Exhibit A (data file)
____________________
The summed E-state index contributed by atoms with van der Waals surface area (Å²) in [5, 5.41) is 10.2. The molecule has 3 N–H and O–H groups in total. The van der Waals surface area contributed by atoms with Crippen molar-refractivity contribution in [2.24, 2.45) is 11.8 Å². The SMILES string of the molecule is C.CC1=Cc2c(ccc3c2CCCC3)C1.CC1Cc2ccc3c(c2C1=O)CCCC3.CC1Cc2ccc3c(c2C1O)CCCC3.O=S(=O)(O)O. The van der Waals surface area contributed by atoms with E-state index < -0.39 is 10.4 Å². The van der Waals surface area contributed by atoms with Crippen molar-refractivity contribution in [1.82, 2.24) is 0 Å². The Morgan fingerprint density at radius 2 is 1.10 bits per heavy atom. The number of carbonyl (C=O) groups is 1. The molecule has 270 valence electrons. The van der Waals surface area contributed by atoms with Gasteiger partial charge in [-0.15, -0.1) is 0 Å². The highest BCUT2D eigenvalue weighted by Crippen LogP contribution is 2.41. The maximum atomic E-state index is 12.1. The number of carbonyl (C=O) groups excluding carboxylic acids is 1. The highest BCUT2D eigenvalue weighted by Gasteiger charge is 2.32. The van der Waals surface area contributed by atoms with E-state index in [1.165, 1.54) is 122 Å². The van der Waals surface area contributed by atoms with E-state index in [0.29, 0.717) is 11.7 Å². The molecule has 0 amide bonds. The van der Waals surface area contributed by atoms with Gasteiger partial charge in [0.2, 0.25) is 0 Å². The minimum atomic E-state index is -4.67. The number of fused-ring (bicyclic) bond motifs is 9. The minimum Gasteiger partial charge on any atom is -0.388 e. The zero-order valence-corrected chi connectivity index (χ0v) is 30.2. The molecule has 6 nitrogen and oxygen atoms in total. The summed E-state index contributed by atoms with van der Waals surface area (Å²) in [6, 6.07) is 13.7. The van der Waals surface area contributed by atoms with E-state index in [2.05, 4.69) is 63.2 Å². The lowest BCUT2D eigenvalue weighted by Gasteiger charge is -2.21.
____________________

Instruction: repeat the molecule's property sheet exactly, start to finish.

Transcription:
The summed E-state index contributed by atoms with van der Waals surface area (Å²) in [5, 5.41) is 10.2. The molecule has 3 N–H and O–H groups in total. The van der Waals surface area contributed by atoms with Crippen molar-refractivity contribution in [2.24, 2.45) is 11.8 Å². The SMILES string of the molecule is C.CC1=Cc2c(ccc3c2CCCC3)C1.CC1Cc2ccc3c(c2C1=O)CCCC3.CC1Cc2ccc3c(c2C1O)CCCC3.O=S(=O)(O)O. The van der Waals surface area contributed by atoms with E-state index < -0.39 is 10.4 Å². The van der Waals surface area contributed by atoms with Crippen molar-refractivity contribution in [1.82, 2.24) is 0 Å². The Morgan fingerprint density at radius 2 is 1.10 bits per heavy atom. The number of carbonyl (C=O) groups is 1. The molecule has 270 valence electrons. The van der Waals surface area contributed by atoms with Gasteiger partial charge in [-0.15, -0.1) is 0 Å². The highest BCUT2D eigenvalue weighted by Crippen LogP contribution is 2.41. The maximum atomic E-state index is 12.1. The number of carbonyl (C=O) groups excluding carboxylic acids is 1. The highest BCUT2D eigenvalue weighted by Gasteiger charge is 2.32. The van der Waals surface area contributed by atoms with E-state index in [1.165, 1.54) is 122 Å². The van der Waals surface area contributed by atoms with E-state index in [0.29, 0.717) is 11.7 Å². The molecule has 0 amide bonds. The van der Waals surface area contributed by atoms with Gasteiger partial charge in [0.2, 0.25) is 0 Å². The minimum atomic E-state index is -4.67. The number of fused-ring (bicyclic) bond motifs is 9. The minimum Gasteiger partial charge on any atom is -0.388 e. The zero-order valence-corrected chi connectivity index (χ0v) is 30.2. The molecule has 6 nitrogen and oxygen atoms in total. The summed E-state index contributed by atoms with van der Waals surface area (Å²) in [6, 6.07) is 13.7. The van der Waals surface area contributed by atoms with E-state index in [2.05, 4.69) is 63.2 Å². The lowest BCUT2D eigenvalue weighted by Gasteiger charge is -2.21.